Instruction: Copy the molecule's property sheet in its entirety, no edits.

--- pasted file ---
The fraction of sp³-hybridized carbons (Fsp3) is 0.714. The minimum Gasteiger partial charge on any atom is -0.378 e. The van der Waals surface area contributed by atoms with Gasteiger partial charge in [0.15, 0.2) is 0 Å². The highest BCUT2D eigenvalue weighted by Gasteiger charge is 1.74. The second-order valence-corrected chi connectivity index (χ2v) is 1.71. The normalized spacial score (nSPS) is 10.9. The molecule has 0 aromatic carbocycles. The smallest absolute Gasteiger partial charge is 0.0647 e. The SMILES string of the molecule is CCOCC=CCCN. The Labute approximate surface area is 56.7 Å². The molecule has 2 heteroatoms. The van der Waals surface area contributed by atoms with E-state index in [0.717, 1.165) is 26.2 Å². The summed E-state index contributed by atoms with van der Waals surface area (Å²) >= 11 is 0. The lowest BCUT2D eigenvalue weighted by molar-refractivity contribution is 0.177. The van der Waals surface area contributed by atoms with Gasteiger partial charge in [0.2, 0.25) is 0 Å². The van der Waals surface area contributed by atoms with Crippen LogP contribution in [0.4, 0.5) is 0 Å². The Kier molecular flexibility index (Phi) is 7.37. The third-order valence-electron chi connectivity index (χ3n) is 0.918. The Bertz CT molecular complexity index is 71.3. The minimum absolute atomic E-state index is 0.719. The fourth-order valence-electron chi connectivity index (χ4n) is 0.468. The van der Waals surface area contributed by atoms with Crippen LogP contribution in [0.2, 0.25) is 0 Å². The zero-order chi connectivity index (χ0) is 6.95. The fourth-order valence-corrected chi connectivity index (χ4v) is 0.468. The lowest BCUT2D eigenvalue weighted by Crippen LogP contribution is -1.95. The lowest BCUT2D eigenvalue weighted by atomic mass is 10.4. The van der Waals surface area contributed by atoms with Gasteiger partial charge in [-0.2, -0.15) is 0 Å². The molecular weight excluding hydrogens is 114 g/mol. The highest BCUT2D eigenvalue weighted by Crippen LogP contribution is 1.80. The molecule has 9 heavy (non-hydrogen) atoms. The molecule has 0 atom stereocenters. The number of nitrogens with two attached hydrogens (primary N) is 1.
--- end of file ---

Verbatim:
The fraction of sp³-hybridized carbons (Fsp3) is 0.714. The minimum Gasteiger partial charge on any atom is -0.378 e. The van der Waals surface area contributed by atoms with Gasteiger partial charge in [0.15, 0.2) is 0 Å². The highest BCUT2D eigenvalue weighted by Gasteiger charge is 1.74. The second-order valence-corrected chi connectivity index (χ2v) is 1.71. The normalized spacial score (nSPS) is 10.9. The molecule has 0 aromatic carbocycles. The smallest absolute Gasteiger partial charge is 0.0647 e. The SMILES string of the molecule is CCOCC=CCCN. The Labute approximate surface area is 56.7 Å². The molecule has 2 heteroatoms. The van der Waals surface area contributed by atoms with E-state index in [0.717, 1.165) is 26.2 Å². The summed E-state index contributed by atoms with van der Waals surface area (Å²) >= 11 is 0. The lowest BCUT2D eigenvalue weighted by molar-refractivity contribution is 0.177. The van der Waals surface area contributed by atoms with Gasteiger partial charge in [0.2, 0.25) is 0 Å². The van der Waals surface area contributed by atoms with Crippen LogP contribution in [0.4, 0.5) is 0 Å². The Kier molecular flexibility index (Phi) is 7.37. The third-order valence-electron chi connectivity index (χ3n) is 0.918. The Bertz CT molecular complexity index is 71.3. The minimum absolute atomic E-state index is 0.719. The fourth-order valence-electron chi connectivity index (χ4n) is 0.468. The van der Waals surface area contributed by atoms with Crippen LogP contribution in [0.2, 0.25) is 0 Å². The zero-order chi connectivity index (χ0) is 6.95. The fourth-order valence-corrected chi connectivity index (χ4v) is 0.468. The lowest BCUT2D eigenvalue weighted by Crippen LogP contribution is -1.95. The lowest BCUT2D eigenvalue weighted by atomic mass is 10.4. The van der Waals surface area contributed by atoms with Gasteiger partial charge in [-0.2, -0.15) is 0 Å². The molecular weight excluding hydrogens is 114 g/mol. The highest BCUT2D eigenvalue weighted by Crippen LogP contribution is 1.80. The molecule has 9 heavy (non-hydrogen) atoms. The molecule has 0 atom stereocenters. The number of nitrogens with two attached hydrogens (primary N) is 1.